After protests, Greater Victoria School District delays decision on budget cuts
VICTORIA -- The Greater Victoria School District has postponed a decision on its 2021/22 budget after hundreds of people protested the school district's proposed budget cuts over the weekend.
The school district board was originally scheduled to vote on the budget on Monday evening.
The proposed budget planned to make cuts to the school district's middle school music programs, counsellors, educational assistants, clerical staff and food programs to offset for the school district's estimated $7 million deficit for the coming year.
The school district says that the deficit is a result of the pandemic, and notes that school districts in B.C. are required to run a balanced budget each year.
However, hundreds of protesters gathered Saturday calling on the school district to reject its proposed budget in its current form.
Students, families and teachers lined Douglas Street on Saturday carrying signs and playing instruments.
"We’re trying to take a stand here to have the vote go a different way and not approve the proposed budget on Monday and make significant amendments," said Winona Waldron, president of the Greater Victoria Teachers Association at the protest Saturday.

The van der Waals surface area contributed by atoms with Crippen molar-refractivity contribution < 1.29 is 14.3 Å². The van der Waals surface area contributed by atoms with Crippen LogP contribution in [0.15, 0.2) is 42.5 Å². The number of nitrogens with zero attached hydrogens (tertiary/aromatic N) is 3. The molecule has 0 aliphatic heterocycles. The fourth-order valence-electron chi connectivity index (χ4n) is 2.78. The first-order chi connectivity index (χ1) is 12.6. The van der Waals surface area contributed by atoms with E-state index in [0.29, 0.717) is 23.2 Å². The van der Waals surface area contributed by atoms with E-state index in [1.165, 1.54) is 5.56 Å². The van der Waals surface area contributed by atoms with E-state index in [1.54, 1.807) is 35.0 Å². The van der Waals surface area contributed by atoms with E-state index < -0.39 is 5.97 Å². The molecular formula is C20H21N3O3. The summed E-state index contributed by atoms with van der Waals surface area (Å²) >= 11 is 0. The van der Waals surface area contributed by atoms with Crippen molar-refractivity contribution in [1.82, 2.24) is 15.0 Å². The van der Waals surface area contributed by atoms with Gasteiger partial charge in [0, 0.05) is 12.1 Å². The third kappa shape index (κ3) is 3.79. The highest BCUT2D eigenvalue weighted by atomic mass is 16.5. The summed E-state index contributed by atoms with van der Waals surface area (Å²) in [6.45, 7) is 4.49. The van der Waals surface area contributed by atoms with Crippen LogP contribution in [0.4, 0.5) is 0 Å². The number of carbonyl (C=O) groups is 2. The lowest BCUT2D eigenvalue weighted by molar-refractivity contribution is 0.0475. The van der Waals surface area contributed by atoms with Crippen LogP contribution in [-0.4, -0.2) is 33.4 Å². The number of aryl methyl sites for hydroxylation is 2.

Now the school district says a vote on the upcoming budget has been postponed "until further notice."
"We heard the feedback from our learning community loud and clear, so we’re requesting outside support to help the board balance and approve its budget," said Greater Victoria School Board chair Jordan Watters in a statement Monday.
"The chair and the superintendent have requested the Ministry of Education to assist with identifying an independent advisor to help review the process and options and make recommendations to the board," she said.
On Monday, the B.C. government told CTV News that it had received a request for assistance from the Greater Victoria School Board.
"We will support the board by identifying an independent advisor to help the board review its options as it works toward finalizing its 2021-2022 budget," said the Ministry of Education in a statement.
"The ministry will remain in close contact with the school district and will continue to support them as they work through this process."
At the weekend's protest, members of the teacher's association said they'd been calling on the provincial government to allow school boards to run a budget deficit for one year because of the pandemic.
Meanwhile, the association says it expects the school district's deficit to be smaller than what the school board is estimating.
"We feel they’re vastly underestimating the revenue that will be expected as kids return from other districts, from online learning and back to our school," said Waldron on Saturday.